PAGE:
vfarcic/books-ms:latest   Up About a minute   dockerflow_app-blue_1
mongo                     Up About a minute   books-ms-db
progrium/consul           Up 32 minutes       consul

The significant difference, when compared with examples without Docker Flow is the name of the deployed target. This time, the container’s name is dockerflow_app-blue_1. Since this was the first deployment, only the blue release is running.

Let’s see what happens when we deploy the second release. This time, we’ll use a combination of environment variables and docker-flow.yml file. The later is as follows.

target: app
– db
blue_green: true

As you can see, the arguments in the docker-flow.yml file are (almost) the same as those we used through the command line. The difference is that keys are using dash () instead of underscore (_) so that they follow YML conventions. The second difference is in the way lists (in this case side_targets) are defined in YML.

Environment variables also follow the same namings but, just like YML, formatted to follow appropriate naming conventions. The are all in capital letters. Another difference is the FLOW prefix. It is added so that environment variables used with Docker Flow do no override other variables that might be in use by your system.

It is up to you to choose whether you prefer command line arguments, YML specification, environment variables, or a combination of those three.

Let’s repeat the deployment. This time, we’ll specify the Consul address as an environment variable and use the docker-flow.yml for the rest of arguments.


./docker-flow --flow=deploy

docker ps \
    --format "table{{.Image}}\t{{.Status}}\t{{.Names}}"

The output of the docker ps command is as follows.

IMAGE                     STATUS              NAMES
vfarcic/books-ms:latest   Up 24 seconds       dockerflow_app-green_1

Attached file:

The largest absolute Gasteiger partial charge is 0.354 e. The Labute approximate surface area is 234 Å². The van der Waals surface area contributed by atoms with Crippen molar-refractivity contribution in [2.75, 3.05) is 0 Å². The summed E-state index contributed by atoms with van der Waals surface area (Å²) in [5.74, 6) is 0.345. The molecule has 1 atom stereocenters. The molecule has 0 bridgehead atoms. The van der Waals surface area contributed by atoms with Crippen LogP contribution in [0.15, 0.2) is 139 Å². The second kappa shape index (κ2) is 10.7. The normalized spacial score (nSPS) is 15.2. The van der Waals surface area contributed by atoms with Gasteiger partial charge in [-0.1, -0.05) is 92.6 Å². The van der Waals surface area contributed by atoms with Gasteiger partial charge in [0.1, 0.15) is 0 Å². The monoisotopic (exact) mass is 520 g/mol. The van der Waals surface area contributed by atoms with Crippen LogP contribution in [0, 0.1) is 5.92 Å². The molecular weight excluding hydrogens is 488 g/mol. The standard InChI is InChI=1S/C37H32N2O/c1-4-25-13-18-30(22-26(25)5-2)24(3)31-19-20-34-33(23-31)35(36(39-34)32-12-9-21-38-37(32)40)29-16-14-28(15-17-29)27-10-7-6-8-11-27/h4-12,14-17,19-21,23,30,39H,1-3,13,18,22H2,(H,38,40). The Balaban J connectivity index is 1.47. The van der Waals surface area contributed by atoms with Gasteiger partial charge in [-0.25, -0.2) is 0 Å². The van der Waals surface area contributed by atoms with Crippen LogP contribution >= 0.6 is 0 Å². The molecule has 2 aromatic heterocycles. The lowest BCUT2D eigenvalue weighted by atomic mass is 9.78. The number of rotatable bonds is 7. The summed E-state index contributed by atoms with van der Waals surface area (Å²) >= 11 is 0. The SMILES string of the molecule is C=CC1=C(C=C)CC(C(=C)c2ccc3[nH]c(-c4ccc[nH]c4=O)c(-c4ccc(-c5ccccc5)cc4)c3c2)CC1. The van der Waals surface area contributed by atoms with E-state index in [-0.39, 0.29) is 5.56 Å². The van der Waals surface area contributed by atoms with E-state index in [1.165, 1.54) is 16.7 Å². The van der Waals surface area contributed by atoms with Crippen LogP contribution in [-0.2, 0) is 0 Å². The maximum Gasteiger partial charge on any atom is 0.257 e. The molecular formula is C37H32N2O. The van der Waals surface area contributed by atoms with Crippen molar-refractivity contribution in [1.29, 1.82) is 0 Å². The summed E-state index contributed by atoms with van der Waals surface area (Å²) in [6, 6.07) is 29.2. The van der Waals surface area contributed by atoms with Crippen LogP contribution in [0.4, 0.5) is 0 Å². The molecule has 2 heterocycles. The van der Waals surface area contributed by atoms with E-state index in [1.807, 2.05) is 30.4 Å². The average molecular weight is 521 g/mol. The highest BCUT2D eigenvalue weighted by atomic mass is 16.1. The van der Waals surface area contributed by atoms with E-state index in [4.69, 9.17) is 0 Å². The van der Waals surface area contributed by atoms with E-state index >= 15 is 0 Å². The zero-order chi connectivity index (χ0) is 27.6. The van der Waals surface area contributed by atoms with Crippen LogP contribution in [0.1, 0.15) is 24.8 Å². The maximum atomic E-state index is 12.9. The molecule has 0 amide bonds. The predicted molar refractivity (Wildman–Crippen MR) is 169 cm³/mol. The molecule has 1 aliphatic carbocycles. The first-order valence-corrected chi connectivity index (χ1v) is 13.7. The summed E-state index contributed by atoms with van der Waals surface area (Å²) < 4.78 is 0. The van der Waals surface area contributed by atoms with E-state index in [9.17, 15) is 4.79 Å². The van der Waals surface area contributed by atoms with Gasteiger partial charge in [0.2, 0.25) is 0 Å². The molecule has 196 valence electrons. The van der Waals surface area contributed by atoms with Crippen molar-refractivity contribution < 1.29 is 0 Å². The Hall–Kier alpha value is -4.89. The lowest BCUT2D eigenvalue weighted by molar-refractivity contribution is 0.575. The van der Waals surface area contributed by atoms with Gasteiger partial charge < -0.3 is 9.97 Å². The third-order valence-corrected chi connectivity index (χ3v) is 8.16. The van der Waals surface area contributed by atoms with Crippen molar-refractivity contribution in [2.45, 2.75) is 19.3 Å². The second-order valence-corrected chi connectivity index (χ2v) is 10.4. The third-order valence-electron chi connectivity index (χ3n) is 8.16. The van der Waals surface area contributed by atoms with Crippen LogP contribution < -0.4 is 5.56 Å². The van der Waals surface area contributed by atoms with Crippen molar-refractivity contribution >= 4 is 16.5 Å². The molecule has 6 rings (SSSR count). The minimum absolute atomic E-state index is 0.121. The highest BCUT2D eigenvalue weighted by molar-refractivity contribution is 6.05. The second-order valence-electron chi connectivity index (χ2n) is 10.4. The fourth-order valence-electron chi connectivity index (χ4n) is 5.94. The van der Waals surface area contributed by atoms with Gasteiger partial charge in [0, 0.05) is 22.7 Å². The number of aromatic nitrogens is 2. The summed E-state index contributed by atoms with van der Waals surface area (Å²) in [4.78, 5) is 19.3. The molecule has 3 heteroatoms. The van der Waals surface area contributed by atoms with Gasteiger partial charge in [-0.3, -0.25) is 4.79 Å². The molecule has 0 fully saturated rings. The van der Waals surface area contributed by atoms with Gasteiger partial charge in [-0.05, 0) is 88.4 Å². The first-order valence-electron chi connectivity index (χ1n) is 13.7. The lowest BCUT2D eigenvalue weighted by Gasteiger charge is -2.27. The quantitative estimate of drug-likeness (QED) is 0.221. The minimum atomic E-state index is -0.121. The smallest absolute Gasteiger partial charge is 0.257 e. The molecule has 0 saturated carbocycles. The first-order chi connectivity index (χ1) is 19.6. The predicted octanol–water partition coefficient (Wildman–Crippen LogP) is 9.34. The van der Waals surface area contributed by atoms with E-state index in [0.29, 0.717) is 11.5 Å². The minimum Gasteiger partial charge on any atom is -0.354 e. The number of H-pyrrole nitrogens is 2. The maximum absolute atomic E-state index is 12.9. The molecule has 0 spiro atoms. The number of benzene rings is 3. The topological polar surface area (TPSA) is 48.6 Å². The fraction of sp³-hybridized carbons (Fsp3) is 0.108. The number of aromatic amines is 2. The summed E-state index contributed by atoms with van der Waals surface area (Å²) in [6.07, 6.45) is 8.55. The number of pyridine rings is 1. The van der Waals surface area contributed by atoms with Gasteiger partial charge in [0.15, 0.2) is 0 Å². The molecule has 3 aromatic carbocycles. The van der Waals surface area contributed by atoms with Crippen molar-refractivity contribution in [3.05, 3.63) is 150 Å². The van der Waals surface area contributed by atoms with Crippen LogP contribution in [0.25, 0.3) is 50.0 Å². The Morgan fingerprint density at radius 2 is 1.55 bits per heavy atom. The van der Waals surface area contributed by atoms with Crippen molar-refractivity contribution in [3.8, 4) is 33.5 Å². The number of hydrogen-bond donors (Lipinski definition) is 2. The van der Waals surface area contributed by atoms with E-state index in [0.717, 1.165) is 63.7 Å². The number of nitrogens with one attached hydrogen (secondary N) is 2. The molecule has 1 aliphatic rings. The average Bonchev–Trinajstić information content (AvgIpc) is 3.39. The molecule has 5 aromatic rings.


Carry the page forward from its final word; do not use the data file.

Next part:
vfarcic/books-ms:latest   Up 4 minutes        dockerflow_app-blue_1
mongo                     Up About an hour    books-ms-db
progrium/consul           Up 2 hours          consul

As you can see, this time, both releases are running in parallel. The green release has joined the blue release we run earlier. At this moment, you should run your integration tests (I tend to call them post-deployment tests) and, if everything seems to be working correctly, change your proxy to point to the new release (green). The choice how to do that is yours (I tend to us Consul Template to reconfigure my nginx or HAProxy). The plan is to incorporate proxy reconfiguration and reloading into Docker Flow, but, until then, you should do that yourself.

Once the deployment is tested, and the proxy is reconfigured, your users will be redirected to the new release, and you can stop the old one. Docker Flow can help you with that as well.

./docker-flow --flow=stop-old

docker ps -a \
    --format "table{{.Image}}\t{{.Status}}\t{{.Names}}"

The output of the docker ps command is as follows.

IMAGE                     STATUS                        NAMES
vfarcic/books-ms:latest   Up 5 minutes                  dockerflow_app-green_1
vfarcic/books-ms:latest   Exited (137) 38 seconds ago   dockerflow_app-blue_1
mongo                     Up About an hour              books-ms-db
progrium/consul           Up 2 hours                    consul

As you can see, it stopped the old release (blue). Containers were intentionally only stopped, and not removed, so that you can easily rollback in case you discover that something went wrong after the proxy has been reconfigured.

Let’s take a look at the second Docker Flow feature.

Relative Scaling

Just like with Docker Compose, Docker Flow allows you to scale a service to a fixed number of instances.

Let’s scale our service to two instances.

./docker-flow \
    --flow=deploy \

docker ps \
    --format "table{{.Image}}\t{{.Status}}\t{{.Names}}"

The output of the docker ps command is as follows.

IMAGE                     STATUS              NAMES
vfarcic/books-ms:latest   Up 4 seconds        dockerflow_app-blue_2
vfarcic/books-ms:latest   Up 4 seconds        dockerflow_app-blue_1
vfarcic/books-ms:latest   Up About a minute   dockerflow_app-green_1
mongo                     Up 4 hours          books-ms-db